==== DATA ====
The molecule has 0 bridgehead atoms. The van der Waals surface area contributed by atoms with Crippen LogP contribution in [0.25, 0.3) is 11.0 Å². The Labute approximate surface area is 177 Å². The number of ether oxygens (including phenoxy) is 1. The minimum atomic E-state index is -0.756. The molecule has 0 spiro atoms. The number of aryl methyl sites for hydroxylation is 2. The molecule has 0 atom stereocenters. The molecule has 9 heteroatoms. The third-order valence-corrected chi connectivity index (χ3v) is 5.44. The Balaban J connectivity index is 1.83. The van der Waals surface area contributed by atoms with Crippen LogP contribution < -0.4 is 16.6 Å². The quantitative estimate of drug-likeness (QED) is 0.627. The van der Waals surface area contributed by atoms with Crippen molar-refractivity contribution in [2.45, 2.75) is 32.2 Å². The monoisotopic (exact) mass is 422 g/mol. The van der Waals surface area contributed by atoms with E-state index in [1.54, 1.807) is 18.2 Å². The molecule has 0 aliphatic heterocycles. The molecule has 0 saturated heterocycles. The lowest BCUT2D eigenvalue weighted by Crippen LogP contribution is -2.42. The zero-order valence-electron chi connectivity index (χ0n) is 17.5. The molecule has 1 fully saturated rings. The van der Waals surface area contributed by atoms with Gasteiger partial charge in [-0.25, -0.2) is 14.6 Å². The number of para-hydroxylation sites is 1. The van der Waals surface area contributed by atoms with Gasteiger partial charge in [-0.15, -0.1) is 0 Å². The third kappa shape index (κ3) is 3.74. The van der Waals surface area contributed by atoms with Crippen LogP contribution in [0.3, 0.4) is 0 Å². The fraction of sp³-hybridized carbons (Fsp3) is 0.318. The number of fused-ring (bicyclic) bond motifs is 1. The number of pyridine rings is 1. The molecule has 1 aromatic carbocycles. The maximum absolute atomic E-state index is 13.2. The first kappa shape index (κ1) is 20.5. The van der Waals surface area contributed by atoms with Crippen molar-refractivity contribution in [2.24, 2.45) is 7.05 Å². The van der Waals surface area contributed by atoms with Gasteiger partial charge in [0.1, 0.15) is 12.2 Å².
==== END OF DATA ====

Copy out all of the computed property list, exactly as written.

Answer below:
The molecule has 0 bridgehead atoms. The van der Waals surface area contributed by atoms with Crippen LogP contribution in [0.25, 0.3) is 11.0 Å². The Labute approximate surface area is 177 Å². The number of ether oxygens (including phenoxy) is 1. The minimum atomic E-state index is -0.756. The molecule has 0 spiro atoms. The number of aryl methyl sites for hydroxylation is 2. The molecule has 0 atom stereocenters. The molecule has 9 heteroatoms. The third-order valence-corrected chi connectivity index (χ3v) is 5.44. The Balaban J connectivity index is 1.83. The van der Waals surface area contributed by atoms with Crippen LogP contribution < -0.4 is 16.6 Å². The quantitative estimate of drug-likeness (QED) is 0.627. The van der Waals surface area contributed by atoms with Crippen molar-refractivity contribution in [2.45, 2.75) is 32.2 Å². The monoisotopic (exact) mass is 422 g/mol. The van der Waals surface area contributed by atoms with E-state index in [1.54, 1.807) is 18.2 Å². The molecule has 0 aliphatic heterocycles. The molecule has 0 saturated heterocycles. The lowest BCUT2D eigenvalue weighted by Crippen LogP contribution is -2.42. The zero-order valence-electron chi connectivity index (χ0n) is 17.5. The molecule has 1 fully saturated rings. The van der Waals surface area contributed by atoms with Gasteiger partial charge in [-0.25, -0.2) is 14.6 Å². The number of para-hydroxylation sites is 1. The van der Waals surface area contributed by atoms with Gasteiger partial charge in [-0.15, -0.1) is 0 Å². The third kappa shape index (κ3) is 3.74. The van der Waals surface area contributed by atoms with Crippen LogP contribution in [0.3, 0.4) is 0 Å². The fraction of sp³-hybridized carbons (Fsp3) is 0.318. The number of fused-ring (bicyclic) bond motifs is 1. The number of pyridine rings is 1. The molecule has 1 aromatic carbocycles. The maximum absolute atomic E-state index is 13.2. The first kappa shape index (κ1) is 20.5. The van der Waals surface area contributed by atoms with Crippen molar-refractivity contribution in [2.24, 2.45) is 7.05 Å². The van der Waals surface area contributed by atoms with Gasteiger partial charge in [0.1, 0.15) is 12.2 Å².